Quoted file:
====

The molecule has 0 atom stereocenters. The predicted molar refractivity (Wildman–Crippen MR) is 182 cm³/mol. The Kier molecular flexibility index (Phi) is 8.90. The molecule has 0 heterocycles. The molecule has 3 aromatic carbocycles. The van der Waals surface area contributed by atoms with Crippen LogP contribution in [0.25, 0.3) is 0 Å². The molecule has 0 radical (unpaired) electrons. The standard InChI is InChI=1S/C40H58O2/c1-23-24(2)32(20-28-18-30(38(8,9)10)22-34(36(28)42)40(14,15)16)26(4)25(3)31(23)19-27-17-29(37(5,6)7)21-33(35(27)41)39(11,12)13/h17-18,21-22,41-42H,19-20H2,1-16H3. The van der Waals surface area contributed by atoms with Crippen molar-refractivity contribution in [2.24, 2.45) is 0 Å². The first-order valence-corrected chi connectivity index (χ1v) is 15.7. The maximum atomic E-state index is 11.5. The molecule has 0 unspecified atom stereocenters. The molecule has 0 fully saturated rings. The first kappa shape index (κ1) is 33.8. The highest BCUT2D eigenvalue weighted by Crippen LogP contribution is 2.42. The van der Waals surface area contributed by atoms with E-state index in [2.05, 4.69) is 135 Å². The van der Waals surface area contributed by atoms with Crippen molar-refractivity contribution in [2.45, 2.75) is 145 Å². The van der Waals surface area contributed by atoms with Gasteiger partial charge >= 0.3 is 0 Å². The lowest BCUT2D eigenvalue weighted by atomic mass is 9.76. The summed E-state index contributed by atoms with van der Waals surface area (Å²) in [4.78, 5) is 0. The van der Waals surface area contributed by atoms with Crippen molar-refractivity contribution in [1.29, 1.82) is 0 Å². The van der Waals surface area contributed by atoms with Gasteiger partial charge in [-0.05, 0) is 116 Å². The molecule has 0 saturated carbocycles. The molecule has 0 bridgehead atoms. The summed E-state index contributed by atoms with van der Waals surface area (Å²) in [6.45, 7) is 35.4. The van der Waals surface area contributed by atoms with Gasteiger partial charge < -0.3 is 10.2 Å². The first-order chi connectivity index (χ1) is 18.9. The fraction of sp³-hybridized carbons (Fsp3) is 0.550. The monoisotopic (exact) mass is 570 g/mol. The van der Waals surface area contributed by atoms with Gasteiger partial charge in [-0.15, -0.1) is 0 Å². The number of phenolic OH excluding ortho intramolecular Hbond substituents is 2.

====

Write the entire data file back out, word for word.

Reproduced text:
The molecule has 0 atom stereocenters. The predicted molar refractivity (Wildman–Crippen MR) is 182 cm³/mol. The Kier molecular flexibility index (Phi) is 8.90. The molecule has 0 heterocycles. The molecule has 3 aromatic carbocycles. The van der Waals surface area contributed by atoms with Crippen LogP contribution in [0.25, 0.3) is 0 Å². The molecule has 0 radical (unpaired) electrons. The standard InChI is InChI=1S/C40H58O2/c1-23-24(2)32(20-28-18-30(38(8,9)10)22-34(36(28)42)40(14,15)16)26(4)25(3)31(23)19-27-17-29(37(5,6)7)21-33(35(27)41)39(11,12)13/h17-18,21-22,41-42H,19-20H2,1-16H3. The van der Waals surface area contributed by atoms with Crippen molar-refractivity contribution in [2.24, 2.45) is 0 Å². The first-order valence-corrected chi connectivity index (χ1v) is 15.7. The maximum atomic E-state index is 11.5. The molecule has 0 unspecified atom stereocenters. The molecule has 0 fully saturated rings. The first kappa shape index (κ1) is 33.8. The highest BCUT2D eigenvalue weighted by Crippen LogP contribution is 2.42. The van der Waals surface area contributed by atoms with E-state index in [2.05, 4.69) is 135 Å². The van der Waals surface area contributed by atoms with Crippen molar-refractivity contribution in [2.45, 2.75) is 145 Å². The van der Waals surface area contributed by atoms with Gasteiger partial charge >= 0.3 is 0 Å². The lowest BCUT2D eigenvalue weighted by atomic mass is 9.76. The summed E-state index contributed by atoms with van der Waals surface area (Å²) in [4.78, 5) is 0. The van der Waals surface area contributed by atoms with Crippen molar-refractivity contribution in [1.29, 1.82) is 0 Å². The van der Waals surface area contributed by atoms with Gasteiger partial charge in [-0.05, 0) is 116 Å². The molecule has 0 saturated carbocycles. The molecule has 0 bridgehead atoms. The summed E-state index contributed by atoms with van der Waals surface area (Å²) in [6.45, 7) is 35.4. The van der Waals surface area contributed by atoms with Gasteiger partial charge < -0.3 is 10.2 Å². The first-order chi connectivity index (χ1) is 18.9. The fraction of sp³-hybridized carbons (Fsp3) is 0.550. The monoisotopic (exact) mass is 570 g/mol. The van der Waals surface area contributed by atoms with Gasteiger partial charge in [-0.15, -0.1) is 0 Å². The number of phenolic OH excluding ortho intramolecular Hbond substituents is 2.